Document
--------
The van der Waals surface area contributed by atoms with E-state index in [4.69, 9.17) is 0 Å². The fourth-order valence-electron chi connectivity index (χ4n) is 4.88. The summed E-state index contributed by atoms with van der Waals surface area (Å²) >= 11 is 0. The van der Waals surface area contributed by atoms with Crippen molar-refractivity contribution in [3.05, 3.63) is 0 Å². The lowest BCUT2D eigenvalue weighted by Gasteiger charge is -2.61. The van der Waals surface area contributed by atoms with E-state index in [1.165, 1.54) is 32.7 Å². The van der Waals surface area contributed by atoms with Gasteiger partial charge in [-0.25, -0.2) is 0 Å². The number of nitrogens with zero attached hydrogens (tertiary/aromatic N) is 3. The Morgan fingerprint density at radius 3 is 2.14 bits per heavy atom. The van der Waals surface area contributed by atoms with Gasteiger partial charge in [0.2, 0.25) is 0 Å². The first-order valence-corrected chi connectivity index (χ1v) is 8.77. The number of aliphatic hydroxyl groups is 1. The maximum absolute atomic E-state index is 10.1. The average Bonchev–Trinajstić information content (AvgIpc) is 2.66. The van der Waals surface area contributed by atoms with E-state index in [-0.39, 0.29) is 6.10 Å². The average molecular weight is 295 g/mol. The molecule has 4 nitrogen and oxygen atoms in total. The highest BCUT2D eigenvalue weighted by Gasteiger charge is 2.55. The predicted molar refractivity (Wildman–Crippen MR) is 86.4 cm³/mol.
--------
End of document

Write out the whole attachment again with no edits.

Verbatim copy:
The van der Waals surface area contributed by atoms with E-state index in [4.69, 9.17) is 0 Å². The fourth-order valence-electron chi connectivity index (χ4n) is 4.88. The summed E-state index contributed by atoms with van der Waals surface area (Å²) >= 11 is 0. The van der Waals surface area contributed by atoms with Crippen molar-refractivity contribution in [3.05, 3.63) is 0 Å². The lowest BCUT2D eigenvalue weighted by Gasteiger charge is -2.61. The van der Waals surface area contributed by atoms with E-state index in [1.165, 1.54) is 32.7 Å². The van der Waals surface area contributed by atoms with Gasteiger partial charge in [-0.25, -0.2) is 0 Å². The number of nitrogens with zero attached hydrogens (tertiary/aromatic N) is 3. The Morgan fingerprint density at radius 3 is 2.14 bits per heavy atom. The van der Waals surface area contributed by atoms with Gasteiger partial charge in [0.2, 0.25) is 0 Å². The first-order valence-corrected chi connectivity index (χ1v) is 8.77. The number of aliphatic hydroxyl groups is 1. The maximum absolute atomic E-state index is 10.1. The average Bonchev–Trinajstić information content (AvgIpc) is 2.66. The van der Waals surface area contributed by atoms with E-state index in [-0.39, 0.29) is 6.10 Å². The average molecular weight is 295 g/mol. The molecule has 4 nitrogen and oxygen atoms in total. The highest BCUT2D eigenvalue weighted by Gasteiger charge is 2.55. The predicted molar refractivity (Wildman–Crippen MR) is 86.4 cm³/mol.